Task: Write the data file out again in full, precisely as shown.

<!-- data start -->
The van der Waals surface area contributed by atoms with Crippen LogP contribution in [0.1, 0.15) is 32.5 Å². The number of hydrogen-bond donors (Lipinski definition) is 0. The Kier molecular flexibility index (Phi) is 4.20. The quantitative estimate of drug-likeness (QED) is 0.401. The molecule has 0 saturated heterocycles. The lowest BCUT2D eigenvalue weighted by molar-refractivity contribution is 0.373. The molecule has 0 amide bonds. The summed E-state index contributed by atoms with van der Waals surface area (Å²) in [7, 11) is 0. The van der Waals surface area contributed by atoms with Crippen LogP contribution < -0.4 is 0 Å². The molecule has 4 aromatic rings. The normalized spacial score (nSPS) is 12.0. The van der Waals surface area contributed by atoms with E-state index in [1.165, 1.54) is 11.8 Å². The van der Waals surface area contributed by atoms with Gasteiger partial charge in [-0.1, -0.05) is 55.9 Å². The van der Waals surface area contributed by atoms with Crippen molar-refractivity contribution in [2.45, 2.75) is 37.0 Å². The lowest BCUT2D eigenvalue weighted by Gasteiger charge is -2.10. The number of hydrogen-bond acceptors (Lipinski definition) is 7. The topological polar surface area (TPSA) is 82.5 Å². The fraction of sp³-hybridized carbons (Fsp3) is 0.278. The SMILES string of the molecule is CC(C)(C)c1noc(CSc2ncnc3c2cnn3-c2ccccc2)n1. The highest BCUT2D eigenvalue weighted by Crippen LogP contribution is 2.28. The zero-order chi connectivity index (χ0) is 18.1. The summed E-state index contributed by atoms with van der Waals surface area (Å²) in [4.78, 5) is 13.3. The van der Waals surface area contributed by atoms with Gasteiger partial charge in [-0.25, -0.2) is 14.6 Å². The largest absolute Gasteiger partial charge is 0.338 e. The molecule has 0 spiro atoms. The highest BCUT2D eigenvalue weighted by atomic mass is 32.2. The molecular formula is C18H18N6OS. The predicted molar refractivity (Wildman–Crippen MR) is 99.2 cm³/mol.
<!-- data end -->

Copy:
The van der Waals surface area contributed by atoms with Crippen LogP contribution in [0.1, 0.15) is 32.5 Å². The number of hydrogen-bond donors (Lipinski definition) is 0. The Kier molecular flexibility index (Phi) is 4.20. The quantitative estimate of drug-likeness (QED) is 0.401. The molecule has 0 saturated heterocycles. The lowest BCUT2D eigenvalue weighted by molar-refractivity contribution is 0.373. The molecule has 0 amide bonds. The summed E-state index contributed by atoms with van der Waals surface area (Å²) in [7, 11) is 0. The van der Waals surface area contributed by atoms with Crippen LogP contribution < -0.4 is 0 Å². The molecule has 4 aromatic rings. The normalized spacial score (nSPS) is 12.0. The van der Waals surface area contributed by atoms with E-state index in [1.165, 1.54) is 11.8 Å². The van der Waals surface area contributed by atoms with Gasteiger partial charge in [-0.1, -0.05) is 55.9 Å². The van der Waals surface area contributed by atoms with Crippen molar-refractivity contribution in [2.45, 2.75) is 37.0 Å². The lowest BCUT2D eigenvalue weighted by Gasteiger charge is -2.10. The number of hydrogen-bond acceptors (Lipinski definition) is 7. The topological polar surface area (TPSA) is 82.5 Å². The fraction of sp³-hybridized carbons (Fsp3) is 0.278. The SMILES string of the molecule is CC(C)(C)c1noc(CSc2ncnc3c2cnn3-c2ccccc2)n1. The highest BCUT2D eigenvalue weighted by Crippen LogP contribution is 2.28. The zero-order chi connectivity index (χ0) is 18.1. The summed E-state index contributed by atoms with van der Waals surface area (Å²) in [4.78, 5) is 13.3. The van der Waals surface area contributed by atoms with Gasteiger partial charge in [-0.25, -0.2) is 14.6 Å². The largest absolute Gasteiger partial charge is 0.338 e. The molecule has 0 spiro atoms. The highest BCUT2D eigenvalue weighted by atomic mass is 32.2. The molecular formula is C18H18N6OS. The predicted molar refractivity (Wildman–Crippen MR) is 99.2 cm³/mol.